Could Texas be headed to the ACC?
On Wednesday, Tom D'Angelo of the Palm Beach Post reported that Florida State has started to take steps in preparation for the expected conference realignment which will likely take place if Oklahoma and Oklahoma State bolt to the Pac-12 following Texas A&M's move to the SEC.
And the University of Texas would likely play a major role in the changing landscape of college football.
While Florida State, along with other schools, has been linked at various stages of conference realignment talk to the SEC, it's possible that an ACC superconference could be formed, which would include the Longhorns.
ICONWill Jimbo Fisher and the 'Noles be joined by Texas in the ACC?
Andy Haggard, chairman of FSU's board of trustees, said Tuesday that the Seminoles have formed a committee to explore the school's options and prepare for any and all scenarios, including changing leagues or remaining in an expanded ACC. Haggard and his staff hope to have the committee in place by next week.
"If you are going to four conferences of 16 teams we certainly want to be ready," Haggard said. "If the ACC is included in that we want to be sure we are included and have a say so in regard to the teams that are coming into our conference."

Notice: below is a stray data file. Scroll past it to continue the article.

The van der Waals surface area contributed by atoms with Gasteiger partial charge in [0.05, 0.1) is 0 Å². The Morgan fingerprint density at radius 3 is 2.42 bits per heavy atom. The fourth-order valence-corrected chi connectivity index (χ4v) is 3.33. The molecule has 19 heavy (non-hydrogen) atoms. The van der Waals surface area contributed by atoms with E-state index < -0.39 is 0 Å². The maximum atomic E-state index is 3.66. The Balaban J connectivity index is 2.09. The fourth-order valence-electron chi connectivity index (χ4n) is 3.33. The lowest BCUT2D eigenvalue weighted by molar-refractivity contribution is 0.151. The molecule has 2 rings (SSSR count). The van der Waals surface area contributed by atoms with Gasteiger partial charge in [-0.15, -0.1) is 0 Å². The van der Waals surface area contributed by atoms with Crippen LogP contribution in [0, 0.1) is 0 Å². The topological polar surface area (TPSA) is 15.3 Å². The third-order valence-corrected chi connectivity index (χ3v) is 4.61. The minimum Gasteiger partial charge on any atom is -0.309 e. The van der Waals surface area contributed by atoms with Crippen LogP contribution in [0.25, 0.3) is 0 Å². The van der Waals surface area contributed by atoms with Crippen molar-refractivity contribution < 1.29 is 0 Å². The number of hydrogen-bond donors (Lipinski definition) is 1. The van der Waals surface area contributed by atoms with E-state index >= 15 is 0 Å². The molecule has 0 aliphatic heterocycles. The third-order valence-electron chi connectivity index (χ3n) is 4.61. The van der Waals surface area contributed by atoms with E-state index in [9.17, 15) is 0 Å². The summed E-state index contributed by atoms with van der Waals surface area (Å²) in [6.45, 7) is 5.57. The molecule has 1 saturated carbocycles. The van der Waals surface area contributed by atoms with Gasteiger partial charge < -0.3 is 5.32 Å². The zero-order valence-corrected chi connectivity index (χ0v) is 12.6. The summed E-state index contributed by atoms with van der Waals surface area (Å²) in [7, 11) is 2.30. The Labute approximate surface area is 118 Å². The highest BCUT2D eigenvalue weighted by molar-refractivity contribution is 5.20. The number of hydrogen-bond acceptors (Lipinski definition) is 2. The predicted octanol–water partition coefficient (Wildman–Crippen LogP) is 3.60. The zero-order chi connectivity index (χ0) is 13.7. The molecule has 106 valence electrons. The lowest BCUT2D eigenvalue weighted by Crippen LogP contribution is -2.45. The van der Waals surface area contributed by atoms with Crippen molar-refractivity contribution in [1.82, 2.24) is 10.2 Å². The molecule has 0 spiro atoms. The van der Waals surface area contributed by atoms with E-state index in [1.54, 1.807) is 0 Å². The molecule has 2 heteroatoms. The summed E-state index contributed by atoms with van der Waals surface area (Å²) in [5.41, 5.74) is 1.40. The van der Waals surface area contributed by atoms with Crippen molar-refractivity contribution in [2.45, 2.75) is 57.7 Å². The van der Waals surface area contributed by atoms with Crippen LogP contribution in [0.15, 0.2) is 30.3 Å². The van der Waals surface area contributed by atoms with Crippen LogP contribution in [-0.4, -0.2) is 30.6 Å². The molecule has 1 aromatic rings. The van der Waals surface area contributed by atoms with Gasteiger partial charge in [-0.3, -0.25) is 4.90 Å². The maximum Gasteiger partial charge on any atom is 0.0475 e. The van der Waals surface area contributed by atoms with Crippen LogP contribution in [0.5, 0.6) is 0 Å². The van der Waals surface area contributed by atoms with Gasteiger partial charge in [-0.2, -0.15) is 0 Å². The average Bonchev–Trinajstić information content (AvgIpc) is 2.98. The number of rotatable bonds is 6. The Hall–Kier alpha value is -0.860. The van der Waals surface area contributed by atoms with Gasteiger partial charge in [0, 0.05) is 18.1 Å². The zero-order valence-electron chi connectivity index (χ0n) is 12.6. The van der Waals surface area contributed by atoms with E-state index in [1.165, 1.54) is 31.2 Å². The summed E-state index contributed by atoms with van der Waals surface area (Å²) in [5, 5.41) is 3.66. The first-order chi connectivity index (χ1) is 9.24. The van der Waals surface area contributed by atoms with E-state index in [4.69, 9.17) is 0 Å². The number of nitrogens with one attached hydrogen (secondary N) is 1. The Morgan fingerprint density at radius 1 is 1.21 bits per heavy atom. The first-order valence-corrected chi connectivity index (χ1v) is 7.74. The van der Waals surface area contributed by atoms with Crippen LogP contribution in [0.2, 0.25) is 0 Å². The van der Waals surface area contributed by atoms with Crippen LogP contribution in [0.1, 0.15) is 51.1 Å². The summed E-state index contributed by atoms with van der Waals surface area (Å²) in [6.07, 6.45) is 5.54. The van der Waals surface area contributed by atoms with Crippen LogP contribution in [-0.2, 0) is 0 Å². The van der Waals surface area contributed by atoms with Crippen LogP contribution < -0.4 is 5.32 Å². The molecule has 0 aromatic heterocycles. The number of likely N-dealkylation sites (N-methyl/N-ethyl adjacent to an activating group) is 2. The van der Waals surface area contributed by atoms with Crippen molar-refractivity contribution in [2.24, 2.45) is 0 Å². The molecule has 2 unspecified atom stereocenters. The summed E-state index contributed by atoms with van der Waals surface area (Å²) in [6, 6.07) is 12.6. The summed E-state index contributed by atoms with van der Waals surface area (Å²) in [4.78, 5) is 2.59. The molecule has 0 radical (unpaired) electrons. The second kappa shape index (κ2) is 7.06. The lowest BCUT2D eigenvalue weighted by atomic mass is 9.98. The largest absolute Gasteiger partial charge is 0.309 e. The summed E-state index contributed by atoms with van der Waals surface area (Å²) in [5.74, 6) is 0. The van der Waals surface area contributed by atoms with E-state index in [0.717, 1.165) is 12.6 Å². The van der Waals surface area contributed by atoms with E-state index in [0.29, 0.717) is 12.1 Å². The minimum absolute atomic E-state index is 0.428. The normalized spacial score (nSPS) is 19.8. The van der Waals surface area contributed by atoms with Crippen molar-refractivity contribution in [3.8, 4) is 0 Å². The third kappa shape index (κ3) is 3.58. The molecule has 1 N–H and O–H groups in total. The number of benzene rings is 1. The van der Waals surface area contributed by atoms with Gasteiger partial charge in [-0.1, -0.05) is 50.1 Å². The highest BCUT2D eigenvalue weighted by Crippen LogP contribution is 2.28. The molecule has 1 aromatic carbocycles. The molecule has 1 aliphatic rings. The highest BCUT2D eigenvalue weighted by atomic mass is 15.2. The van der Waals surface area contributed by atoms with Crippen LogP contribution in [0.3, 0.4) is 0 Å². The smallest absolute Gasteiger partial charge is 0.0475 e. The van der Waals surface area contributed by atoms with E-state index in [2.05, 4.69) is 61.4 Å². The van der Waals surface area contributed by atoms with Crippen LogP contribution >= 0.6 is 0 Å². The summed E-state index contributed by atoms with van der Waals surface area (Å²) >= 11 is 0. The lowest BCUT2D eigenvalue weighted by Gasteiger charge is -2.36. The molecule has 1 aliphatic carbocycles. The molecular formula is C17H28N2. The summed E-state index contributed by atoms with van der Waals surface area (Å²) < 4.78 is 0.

Haggard maintained that the 'Noles have not been approached by the SEC and reiterated that FSU "is very happy" in the ACC. But this situation is very fluid for almost all schools in every conference.
If Oklahoma and Oklahoma State are invited to the Pac-12 by commissioner Larry Scott, it's quite possible that Texas would not move westward with its Big 12 rivals.
According to the Austin American-Statesman, the ACC has had preliminary talks with the Longhorns.
Of course, getting Texas would be a coup not only for the football league but the basketball side of things as well. Despite the success of Virginia Tech and Florida State on the football field, Texas would instantly reinvigorate ACC football. In addition, it would give the basketball league another national contender just below the level of Duke and North Carolina.
While the ACC talk is certainly speculation at this time, it should be noted that the University of Texas has always looked eastward in its views on politics, sports and academics. With a rich history of government leaders in Washington, D.C., the school just isn't a cultural fit in a league based in the Western U.S. In addition, it's unlikely that the UT administration would be happy relinquishing some power if it moved to the Pac-12. And that's exactly what the Longhorns would have to do if it entered a potential "Pac-16."
In the ACC, Texas would almost immediately be king, especially on the football field. In the Pac-12, it would be a little brother -- no matter its past, present or future success.
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